Holley Performance Products Files Bankruptcy
Holley Performance Products Inc., a specialty parts maker in the performance engine market, which includes leading brands: Holley, Weiand, Hooker, FlowTech, Earl’s, and NOS., recently filed for bankruptcy, faulting a late 1990s expansion for saddling the company with too much debt, according to a Bloomberg report.
Closely held Holley would be taken over by noteholders owed as much as $145.8 million, according to an outline of a reorganization plan filed in U.S. Bankruptcy Court in Wilmington, DE. The company, based in Bowling Green, KY, listed debts of $243 million and assets of $106 million as of Jan. 28.
Following its expansion, “Holley did not generate sufficient cash flows to support the debt incurred,'' Chief Financial Officer Thomas W. Tomlinson said in an affidavit.
Holley and four of its affiliates filed for bankruptcy protection about two years after the company renegotiated the terms on part of the 12.5 percent notes that were due last year. Holley's majority shareholder, funds managed by Kohlberg & Co., quit providing the company the cash it needed to make interest payments, according to court papers.
The reorganization will cut Holley's debt by about $100 million, according to the Bloomberg report.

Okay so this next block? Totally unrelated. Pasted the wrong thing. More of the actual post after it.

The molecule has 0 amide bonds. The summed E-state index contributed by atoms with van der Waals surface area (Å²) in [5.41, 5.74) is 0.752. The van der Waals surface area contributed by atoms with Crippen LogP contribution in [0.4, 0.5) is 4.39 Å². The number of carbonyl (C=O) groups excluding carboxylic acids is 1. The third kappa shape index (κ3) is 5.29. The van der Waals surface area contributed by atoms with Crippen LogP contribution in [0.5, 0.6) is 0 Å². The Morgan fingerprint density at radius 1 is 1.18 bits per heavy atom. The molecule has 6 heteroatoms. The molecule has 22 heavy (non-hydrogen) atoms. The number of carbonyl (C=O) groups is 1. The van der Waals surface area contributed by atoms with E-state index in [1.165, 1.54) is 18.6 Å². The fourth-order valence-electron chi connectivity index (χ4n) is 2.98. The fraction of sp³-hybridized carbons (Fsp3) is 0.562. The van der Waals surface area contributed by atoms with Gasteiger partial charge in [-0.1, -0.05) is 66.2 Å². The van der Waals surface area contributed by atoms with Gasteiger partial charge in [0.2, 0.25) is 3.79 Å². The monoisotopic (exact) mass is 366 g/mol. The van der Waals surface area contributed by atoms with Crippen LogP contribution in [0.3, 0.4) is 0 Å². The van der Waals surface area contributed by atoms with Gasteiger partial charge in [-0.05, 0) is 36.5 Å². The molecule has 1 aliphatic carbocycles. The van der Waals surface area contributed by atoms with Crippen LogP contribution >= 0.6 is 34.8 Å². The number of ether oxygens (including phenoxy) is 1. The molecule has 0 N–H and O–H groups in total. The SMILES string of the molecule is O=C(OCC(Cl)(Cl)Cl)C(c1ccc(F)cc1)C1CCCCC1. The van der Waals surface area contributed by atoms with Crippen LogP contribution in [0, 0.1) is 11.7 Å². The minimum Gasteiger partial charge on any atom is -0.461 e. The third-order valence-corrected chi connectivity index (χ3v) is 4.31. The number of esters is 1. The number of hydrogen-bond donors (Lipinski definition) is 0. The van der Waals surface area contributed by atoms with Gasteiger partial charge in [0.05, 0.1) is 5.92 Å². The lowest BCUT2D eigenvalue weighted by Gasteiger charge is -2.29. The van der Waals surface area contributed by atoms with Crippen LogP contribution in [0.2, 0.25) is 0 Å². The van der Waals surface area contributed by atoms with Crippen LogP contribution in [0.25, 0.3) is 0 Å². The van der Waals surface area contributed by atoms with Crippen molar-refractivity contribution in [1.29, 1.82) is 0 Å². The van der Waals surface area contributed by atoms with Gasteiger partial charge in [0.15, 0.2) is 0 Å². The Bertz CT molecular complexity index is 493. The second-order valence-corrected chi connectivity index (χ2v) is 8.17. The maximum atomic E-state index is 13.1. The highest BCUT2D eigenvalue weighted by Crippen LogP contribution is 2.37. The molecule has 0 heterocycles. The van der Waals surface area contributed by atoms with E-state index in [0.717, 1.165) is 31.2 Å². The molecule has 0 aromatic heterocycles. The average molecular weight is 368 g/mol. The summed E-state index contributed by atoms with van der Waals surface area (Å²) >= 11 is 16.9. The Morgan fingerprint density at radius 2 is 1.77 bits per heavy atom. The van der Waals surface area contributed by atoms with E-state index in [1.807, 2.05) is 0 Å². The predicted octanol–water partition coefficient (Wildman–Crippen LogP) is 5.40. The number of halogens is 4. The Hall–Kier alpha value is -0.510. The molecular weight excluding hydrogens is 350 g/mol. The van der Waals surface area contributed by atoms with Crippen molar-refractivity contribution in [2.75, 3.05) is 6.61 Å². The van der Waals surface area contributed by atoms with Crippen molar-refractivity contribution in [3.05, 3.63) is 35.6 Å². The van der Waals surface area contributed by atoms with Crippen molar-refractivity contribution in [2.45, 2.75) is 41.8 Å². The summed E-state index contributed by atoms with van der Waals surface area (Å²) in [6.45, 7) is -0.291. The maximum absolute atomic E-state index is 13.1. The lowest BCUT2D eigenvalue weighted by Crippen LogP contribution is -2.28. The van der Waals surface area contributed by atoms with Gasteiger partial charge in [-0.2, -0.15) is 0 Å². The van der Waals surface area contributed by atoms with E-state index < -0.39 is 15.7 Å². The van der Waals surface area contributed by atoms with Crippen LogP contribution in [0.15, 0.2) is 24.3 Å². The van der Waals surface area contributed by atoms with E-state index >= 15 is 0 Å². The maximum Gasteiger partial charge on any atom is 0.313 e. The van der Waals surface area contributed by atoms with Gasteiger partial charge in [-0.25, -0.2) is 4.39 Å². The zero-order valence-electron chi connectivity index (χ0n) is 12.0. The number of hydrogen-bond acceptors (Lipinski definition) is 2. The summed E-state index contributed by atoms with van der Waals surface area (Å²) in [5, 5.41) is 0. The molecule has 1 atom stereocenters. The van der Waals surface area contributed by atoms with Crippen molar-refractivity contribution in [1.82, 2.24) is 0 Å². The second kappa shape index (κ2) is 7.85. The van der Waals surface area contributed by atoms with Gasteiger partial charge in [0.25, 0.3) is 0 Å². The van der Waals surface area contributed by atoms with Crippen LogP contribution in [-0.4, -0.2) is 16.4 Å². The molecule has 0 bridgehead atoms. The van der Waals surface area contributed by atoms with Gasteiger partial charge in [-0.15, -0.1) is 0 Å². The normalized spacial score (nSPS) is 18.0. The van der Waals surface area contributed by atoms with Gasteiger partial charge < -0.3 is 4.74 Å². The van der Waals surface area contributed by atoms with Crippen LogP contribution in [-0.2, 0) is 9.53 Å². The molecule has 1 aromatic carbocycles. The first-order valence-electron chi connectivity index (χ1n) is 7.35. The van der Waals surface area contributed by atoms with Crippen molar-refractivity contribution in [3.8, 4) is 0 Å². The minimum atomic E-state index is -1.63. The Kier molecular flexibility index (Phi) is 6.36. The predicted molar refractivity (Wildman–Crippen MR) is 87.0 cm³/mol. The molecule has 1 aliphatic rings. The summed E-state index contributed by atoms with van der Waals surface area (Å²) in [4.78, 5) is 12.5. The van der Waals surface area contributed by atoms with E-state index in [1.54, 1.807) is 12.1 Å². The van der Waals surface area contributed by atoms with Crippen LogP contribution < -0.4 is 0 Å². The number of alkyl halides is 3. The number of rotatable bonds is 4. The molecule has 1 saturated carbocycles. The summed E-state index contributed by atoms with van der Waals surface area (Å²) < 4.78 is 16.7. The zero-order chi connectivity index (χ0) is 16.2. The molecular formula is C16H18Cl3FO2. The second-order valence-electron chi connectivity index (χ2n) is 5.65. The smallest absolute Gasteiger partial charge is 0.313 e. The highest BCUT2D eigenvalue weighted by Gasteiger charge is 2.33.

Holley's 390 employees in Kentucky, California and Mississippi who make carburetor and other fuel and air-systems parts will not be affected by the bankruptcy, and, according to the company, "will continue operations as normal.”
Holley's customers include Ford Racing and GM Performance Parts. The company is a sponsor of the National Hot Rod Association and has a program that supports the National Association for Stock Car Auto Racing, according to court documents.
The company was founded in 1903 by brothers George and Earl Holley, who designed a carburetor for the Ford Model T called the Iron Pot.
Under a deal negotiated with 70 percent of the company's second-lien noteholders, Holley would pay its general unsecured creditors, such as trade vendors, in full and give almost all its equity to the noteholders, according to a description of the reorganization plan, called a disclosure statement, filed February 12.
Noteholders would get about 45.8 percent of what they're owed under the proposal, which requires a judge's approval.
Tomlinson said: “This is a prudent financial move on the part of our owner/investors it tremendously strengthens our company’s financial position and provides substantial flexibility to invest in our future. This investment will allow the company to realize its full growth potential and will maximize the value we can return to our investors. The actual conversion of debt into equity will be accomplished through a “prepackaged” bankruptcy filing that will cancel-out the old capital structure and formally establish the new one. Customers, suppliers and employees will not be affected.”
Mr. Tomlinson emphasized: “It will be ‘business-as-usual’ at Holley throughout the restructuring process, which we expect to be completed in as few as 45 days.”